Behind the Scenes
“Chalk Talk” and Meaningful Professional Development

Experienced NID Teachers Create Collaborative Learning Experiences

The instructions were simple: create a visual map of a conversation, share resources and ask questions … without saying a word. This “Chalk Talk” was just one of the collaborative learning exercises that second-year and Experienced Network Members (ENMs) participated in at this year’s Need in Deed’s teacher retreat, a format inspired by EdCamp and other crowd-sourced professional development models.

Network teachers led three professional development sessions, each with a different topic and format, but with a common theme: professional development is most meaningful when participants drive the lesson. To start the afternoon off, Patrick Kennison and Amy Gottesman teamed up to share an approach to reading comprehension that shows how each reader finds meaning in a text. The exercise led to a rich discussion of how students learn and how teachers can best support diverse learning styles.

Another NID veteran, Lisa Hantman, presented her method of finding community partners to help broaden her students’ understanding of an issue, and how to make the most of classroom visits and field trips. Some teachers were unclear about the process, or had experienced visits that went off-track for various reasons. Lisa stressed persistence and preparation. “I call, I email, I can be annoying,” she said, eliciting laughs from the group. “But it’s all about the students, and what they get from the guest.” She makes sure that the visitor or speaker knows where the students are in their project, and what they hope to gain from the time spent with the community partner. Afterwards, her class reflects on the experience through both writing and discussion.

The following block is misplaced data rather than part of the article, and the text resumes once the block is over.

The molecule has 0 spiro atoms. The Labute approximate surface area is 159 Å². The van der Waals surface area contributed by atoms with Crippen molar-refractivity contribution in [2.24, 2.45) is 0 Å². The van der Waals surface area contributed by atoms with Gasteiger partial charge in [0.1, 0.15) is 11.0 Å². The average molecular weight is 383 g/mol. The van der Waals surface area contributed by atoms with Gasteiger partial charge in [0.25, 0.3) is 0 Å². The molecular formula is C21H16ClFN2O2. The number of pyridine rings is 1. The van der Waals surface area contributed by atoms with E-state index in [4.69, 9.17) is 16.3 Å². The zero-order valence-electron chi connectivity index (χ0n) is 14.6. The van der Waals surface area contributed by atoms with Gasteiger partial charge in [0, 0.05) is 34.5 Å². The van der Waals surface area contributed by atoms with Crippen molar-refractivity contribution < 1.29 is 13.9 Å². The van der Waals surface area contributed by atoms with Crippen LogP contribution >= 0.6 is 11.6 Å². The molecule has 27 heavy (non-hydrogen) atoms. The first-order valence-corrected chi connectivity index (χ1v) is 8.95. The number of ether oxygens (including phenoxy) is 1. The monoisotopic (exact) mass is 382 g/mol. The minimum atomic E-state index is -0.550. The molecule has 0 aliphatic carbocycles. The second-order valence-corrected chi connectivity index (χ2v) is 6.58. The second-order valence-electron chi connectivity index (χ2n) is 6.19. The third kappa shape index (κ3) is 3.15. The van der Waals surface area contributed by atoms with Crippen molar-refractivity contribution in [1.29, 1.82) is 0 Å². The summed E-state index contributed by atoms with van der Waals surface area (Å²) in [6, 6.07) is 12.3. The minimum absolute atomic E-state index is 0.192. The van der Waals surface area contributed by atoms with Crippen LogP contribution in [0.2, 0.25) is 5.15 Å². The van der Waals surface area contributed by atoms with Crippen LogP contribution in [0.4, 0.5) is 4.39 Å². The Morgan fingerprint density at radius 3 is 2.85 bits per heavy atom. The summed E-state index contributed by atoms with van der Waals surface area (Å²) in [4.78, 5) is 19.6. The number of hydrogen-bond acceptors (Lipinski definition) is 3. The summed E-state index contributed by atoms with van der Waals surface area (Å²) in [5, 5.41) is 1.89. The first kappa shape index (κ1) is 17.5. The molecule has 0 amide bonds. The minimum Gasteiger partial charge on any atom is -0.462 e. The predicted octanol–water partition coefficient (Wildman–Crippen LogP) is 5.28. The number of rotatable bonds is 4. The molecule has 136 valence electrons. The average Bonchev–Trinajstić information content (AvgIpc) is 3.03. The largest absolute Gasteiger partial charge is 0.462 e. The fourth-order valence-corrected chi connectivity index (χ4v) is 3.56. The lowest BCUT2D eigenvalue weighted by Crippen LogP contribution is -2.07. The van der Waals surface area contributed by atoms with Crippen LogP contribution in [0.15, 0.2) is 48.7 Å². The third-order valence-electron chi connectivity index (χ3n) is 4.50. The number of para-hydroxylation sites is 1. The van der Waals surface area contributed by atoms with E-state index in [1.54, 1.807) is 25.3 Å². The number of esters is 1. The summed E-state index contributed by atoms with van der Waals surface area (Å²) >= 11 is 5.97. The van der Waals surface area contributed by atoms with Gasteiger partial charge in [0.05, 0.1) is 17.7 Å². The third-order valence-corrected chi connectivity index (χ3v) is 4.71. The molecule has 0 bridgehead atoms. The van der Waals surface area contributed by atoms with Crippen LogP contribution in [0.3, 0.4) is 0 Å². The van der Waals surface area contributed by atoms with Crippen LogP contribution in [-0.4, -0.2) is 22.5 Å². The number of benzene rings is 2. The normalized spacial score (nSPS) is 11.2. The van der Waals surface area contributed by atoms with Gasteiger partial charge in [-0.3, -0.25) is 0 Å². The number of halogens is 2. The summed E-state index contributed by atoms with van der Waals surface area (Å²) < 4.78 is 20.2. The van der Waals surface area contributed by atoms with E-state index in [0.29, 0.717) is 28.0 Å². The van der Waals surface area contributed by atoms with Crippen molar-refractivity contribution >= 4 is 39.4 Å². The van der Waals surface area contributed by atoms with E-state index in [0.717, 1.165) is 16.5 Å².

Teachers Deborah Bambino and Kelly Ann Coughlin used the above-mentioned “Chalk Talk” to spark a discussion of resources that are available in the community to support students and teachers. Questions and comments ranged from the specific - “Which organizations can help me bring arts into the classroom?” - to the more general - “What is good professional development, and where do you find it?”

By the end of the session, participants all seemed to agree that what makes the learning experience most valuable is when it takes into consideration the needs, strengths, and learning interests of the group – no matter whether they are teachers or students.